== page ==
Pemberton entered into the joke enough to reply that, for Morgan, he was really capable of that; but the boy, growing more serious, and to prove that he hadn't meant what he said, not only hurried him off to the Consulate (since he was to start that evening, as he had wired to his friend), but insisted on going with him. They splashed through the tortuous perforations and over the humpbacked bridges, and they passed through the Piazza, where they saw Mr. Moreen and Ulick go into a jeweller's shop. The Consul proved accommodating (Pemberton said it wasn't the letter, but Morgan's grand air), and on their way back they went into St. Mark's for a hushed ten minutes. Later they took up and kept up the fun of it to the very end; and it seemed to Pemberton a part of that fun that Mrs. Moreen, who was very angry when he had announced to her his intention, should charge him, grotesquely and vulgarly, and in reference to the loan she had vainly endeavoured to effect, with bolting lest they should "get something out" of him. On the other hand he had to do Mr. Moreen and Ulick the justice to recognise that when, on coming in, they heard the cruel news, they took it like perfect men of the world.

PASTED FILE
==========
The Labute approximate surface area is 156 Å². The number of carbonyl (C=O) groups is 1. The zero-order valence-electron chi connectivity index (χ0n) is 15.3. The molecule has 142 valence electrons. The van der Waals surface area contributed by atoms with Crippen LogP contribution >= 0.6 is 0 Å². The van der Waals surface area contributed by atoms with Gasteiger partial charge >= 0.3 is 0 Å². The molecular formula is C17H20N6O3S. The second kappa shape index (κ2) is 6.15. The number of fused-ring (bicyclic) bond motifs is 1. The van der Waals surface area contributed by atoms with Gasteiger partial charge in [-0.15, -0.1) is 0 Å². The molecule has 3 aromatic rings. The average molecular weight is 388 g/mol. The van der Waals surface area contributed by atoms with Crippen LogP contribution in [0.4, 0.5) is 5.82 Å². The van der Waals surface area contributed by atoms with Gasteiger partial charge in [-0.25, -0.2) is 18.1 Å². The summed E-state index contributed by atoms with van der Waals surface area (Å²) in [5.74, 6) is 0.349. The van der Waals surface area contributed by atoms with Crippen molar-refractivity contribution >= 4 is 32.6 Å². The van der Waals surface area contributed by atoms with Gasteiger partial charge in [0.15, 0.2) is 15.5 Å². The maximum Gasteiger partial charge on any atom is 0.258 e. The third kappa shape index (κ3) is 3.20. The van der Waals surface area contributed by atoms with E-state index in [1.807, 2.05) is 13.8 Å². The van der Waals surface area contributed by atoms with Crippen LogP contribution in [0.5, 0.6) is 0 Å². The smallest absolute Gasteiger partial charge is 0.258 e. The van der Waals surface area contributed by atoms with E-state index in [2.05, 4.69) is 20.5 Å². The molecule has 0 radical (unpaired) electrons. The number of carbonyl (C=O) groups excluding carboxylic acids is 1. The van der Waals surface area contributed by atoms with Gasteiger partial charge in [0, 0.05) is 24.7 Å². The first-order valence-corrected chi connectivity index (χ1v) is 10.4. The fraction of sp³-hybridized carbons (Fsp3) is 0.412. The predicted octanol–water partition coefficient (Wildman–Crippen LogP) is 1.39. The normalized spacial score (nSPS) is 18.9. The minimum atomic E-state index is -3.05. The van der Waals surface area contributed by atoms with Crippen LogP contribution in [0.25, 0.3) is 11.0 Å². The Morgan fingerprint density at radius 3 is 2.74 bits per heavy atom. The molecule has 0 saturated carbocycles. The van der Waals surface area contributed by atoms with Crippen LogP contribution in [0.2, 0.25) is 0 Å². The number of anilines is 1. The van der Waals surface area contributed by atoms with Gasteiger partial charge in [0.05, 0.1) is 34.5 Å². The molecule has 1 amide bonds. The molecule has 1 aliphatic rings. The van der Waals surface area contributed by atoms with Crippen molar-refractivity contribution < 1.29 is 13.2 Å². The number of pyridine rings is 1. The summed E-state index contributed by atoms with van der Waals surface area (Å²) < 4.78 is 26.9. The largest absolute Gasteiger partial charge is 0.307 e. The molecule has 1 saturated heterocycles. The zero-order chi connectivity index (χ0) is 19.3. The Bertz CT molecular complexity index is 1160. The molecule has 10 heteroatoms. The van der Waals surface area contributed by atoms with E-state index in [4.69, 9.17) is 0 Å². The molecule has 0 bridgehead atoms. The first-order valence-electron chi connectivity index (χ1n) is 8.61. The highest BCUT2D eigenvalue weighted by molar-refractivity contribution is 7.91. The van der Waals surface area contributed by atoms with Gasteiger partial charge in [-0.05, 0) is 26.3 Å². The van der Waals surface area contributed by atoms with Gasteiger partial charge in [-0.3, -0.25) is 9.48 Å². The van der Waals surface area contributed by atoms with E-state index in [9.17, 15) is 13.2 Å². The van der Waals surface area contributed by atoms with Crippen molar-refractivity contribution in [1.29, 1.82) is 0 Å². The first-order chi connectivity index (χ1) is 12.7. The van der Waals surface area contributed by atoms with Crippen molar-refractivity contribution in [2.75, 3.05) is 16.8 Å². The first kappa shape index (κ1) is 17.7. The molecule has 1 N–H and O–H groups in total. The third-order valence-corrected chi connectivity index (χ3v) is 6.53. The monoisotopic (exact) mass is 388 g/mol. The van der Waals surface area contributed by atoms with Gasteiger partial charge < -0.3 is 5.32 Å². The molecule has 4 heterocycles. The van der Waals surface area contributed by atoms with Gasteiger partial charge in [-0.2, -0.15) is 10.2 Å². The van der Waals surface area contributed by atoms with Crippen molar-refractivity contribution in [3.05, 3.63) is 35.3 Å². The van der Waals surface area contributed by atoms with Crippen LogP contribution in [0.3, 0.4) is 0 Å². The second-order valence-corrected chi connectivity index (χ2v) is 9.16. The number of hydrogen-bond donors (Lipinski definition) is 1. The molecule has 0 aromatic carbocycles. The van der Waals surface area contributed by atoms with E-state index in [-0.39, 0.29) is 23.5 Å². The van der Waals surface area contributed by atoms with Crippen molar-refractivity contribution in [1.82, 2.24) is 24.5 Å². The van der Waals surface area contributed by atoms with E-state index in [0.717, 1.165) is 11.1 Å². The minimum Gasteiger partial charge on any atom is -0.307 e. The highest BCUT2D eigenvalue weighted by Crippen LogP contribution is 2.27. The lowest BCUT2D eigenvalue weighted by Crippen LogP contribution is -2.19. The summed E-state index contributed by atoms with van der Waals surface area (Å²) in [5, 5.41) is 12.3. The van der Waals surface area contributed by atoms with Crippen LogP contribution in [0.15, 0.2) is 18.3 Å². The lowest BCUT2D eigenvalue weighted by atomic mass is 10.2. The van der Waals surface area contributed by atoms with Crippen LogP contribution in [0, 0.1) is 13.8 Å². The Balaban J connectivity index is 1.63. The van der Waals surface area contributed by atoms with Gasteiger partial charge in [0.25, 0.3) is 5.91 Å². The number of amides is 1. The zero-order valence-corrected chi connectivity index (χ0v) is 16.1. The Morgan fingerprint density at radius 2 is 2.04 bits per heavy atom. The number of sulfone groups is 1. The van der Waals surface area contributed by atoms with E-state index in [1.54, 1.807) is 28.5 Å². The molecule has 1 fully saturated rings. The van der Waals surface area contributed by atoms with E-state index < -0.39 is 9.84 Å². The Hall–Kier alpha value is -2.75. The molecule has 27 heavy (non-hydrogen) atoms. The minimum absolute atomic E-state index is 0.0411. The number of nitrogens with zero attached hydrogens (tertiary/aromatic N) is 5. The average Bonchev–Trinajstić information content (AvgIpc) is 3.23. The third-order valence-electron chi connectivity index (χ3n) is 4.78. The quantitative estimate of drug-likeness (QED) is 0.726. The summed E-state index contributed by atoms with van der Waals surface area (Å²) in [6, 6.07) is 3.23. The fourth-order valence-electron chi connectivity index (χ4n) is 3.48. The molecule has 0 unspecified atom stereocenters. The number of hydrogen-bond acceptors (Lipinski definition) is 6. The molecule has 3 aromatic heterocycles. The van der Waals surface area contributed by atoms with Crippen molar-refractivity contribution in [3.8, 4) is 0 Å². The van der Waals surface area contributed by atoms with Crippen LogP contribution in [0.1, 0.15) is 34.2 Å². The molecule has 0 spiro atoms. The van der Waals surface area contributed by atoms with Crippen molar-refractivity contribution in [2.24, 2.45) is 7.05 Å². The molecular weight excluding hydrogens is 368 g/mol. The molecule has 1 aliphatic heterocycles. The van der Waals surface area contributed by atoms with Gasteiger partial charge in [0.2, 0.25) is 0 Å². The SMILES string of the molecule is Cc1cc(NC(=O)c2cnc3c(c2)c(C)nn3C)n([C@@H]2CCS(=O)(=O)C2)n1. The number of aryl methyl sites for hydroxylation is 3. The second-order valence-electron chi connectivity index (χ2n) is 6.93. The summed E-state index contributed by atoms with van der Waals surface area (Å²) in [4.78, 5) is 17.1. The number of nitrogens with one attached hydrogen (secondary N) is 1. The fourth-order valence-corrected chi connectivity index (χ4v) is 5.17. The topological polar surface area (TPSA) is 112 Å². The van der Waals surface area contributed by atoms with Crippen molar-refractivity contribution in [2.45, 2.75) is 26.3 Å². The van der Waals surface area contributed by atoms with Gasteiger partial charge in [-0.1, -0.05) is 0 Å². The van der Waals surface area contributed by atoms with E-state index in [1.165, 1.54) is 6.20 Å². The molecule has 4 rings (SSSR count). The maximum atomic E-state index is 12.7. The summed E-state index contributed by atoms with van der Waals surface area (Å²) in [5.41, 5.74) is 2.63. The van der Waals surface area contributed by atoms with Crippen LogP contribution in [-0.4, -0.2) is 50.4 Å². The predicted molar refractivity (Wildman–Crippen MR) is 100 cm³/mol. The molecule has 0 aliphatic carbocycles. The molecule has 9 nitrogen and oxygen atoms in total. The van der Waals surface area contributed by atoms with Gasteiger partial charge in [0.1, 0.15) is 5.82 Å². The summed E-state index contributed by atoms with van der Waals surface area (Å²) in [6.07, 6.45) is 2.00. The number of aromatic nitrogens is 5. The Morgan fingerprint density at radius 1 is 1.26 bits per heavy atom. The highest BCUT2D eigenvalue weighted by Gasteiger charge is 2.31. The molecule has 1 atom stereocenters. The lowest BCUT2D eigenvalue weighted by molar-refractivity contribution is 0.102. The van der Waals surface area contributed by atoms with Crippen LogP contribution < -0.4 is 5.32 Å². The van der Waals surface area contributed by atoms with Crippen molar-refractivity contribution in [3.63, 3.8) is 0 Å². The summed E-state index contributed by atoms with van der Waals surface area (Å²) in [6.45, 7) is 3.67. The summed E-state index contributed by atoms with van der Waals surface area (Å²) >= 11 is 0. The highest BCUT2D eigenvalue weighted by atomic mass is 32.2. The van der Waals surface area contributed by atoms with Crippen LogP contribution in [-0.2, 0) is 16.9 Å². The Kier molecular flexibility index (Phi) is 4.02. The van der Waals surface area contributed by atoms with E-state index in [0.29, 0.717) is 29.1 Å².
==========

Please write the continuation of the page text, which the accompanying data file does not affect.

When Pemberton got at work with the opulent youth, who was to be taken in hand for Balliol, he found himself unable to say whether he was really an idiot or it was only, on his own part, the long association with an intensely living little mind that made him seem so. From Morgan he heard half-a-dozen times: the boy wrote charming young letters, a patchwork of tongues, with indulgent postscripts in the family Volapuk and, in little squares and rounds and crannies of the text, the drollest